Great post here from Chrissy Jeske.
My take: A healthy doctrine of creation and an understanding of the image of God in humanity plays a huge role in this discussion. I commend her post to you.
From her post:
“Beauty has been rejected as a standard to live by and as a map to guide us. Yet without the map of beauty…, ‘we risk falling into a world of addictive pleasures and routine desecration, a world in which human life is no longer clearly perceivable.’”
The above quote comes from a chapter about the life of Vincent van Gogh in Jim Belcher’s book, In Search of Deep Faith (he’s quoting Roger Scruton here).* Belcher describes Vincent’s messed up life: rejected by family, blaming himself for his father’s death, fighting with those who tried to love him, depressed, poor, and selling not a single painting in his entire life. That brokenness nurtured in Vincent a sense of not just the trite fads of the day, but a deep, broken beauty acquainted with failure and suffering.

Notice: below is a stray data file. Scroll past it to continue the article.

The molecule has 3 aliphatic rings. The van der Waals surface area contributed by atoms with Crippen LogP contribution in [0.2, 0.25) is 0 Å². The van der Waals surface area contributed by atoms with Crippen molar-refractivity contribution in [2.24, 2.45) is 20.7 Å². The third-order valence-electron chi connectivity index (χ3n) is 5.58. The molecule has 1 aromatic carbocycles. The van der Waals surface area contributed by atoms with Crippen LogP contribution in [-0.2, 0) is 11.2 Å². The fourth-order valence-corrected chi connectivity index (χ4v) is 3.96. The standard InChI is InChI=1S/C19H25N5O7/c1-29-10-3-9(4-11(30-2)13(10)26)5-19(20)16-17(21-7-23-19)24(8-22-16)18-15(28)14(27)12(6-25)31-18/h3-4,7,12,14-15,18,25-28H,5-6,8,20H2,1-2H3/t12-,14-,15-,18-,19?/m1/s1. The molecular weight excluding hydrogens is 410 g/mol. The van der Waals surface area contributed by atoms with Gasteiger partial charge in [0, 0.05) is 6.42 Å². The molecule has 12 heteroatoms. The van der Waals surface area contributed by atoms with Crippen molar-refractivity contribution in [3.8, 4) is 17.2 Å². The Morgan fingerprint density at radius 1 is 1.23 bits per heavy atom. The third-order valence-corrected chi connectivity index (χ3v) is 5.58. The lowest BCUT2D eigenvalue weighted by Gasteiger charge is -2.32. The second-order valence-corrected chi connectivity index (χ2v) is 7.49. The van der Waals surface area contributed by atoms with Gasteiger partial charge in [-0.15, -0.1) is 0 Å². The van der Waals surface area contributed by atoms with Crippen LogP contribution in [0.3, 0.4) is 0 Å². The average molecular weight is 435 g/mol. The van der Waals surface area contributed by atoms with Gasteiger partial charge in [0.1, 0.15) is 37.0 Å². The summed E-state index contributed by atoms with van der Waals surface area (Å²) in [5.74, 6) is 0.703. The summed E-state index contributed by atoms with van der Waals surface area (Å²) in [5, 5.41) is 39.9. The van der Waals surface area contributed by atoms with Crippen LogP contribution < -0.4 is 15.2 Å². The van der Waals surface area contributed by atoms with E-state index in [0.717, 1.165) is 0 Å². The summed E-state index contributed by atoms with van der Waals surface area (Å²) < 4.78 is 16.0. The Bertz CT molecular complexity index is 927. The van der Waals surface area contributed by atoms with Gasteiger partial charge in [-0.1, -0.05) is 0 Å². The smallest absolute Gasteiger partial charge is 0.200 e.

I’d like to be a person who recognizes and values that kind of beauty.
Finding that kind of beauty happens in little everyday choices. Lately I’ve been researching what kind of waffle maker to buy. My readings of many product reviews have taught me that the options for waffle makers are much like the options for most things you buy these days:Read the rest for some helpful insights.
- Pay a cheap price, and get a cheap quality thing that’s made to give you a momentary thrill of purchase and then fall apart.
I’d like to be a person who buys the cast iron kind of waffle maker.
- Or, pay a significantly higher price and, if you’re lucky, get something that works, maybe even something crafted. For waffle makers, for me that looks like a locally made cast iron waffle maker you can use on a stove top. Reveiwers glowed over this thing. It even inspired a utube video. People call it a keepsake for future generations.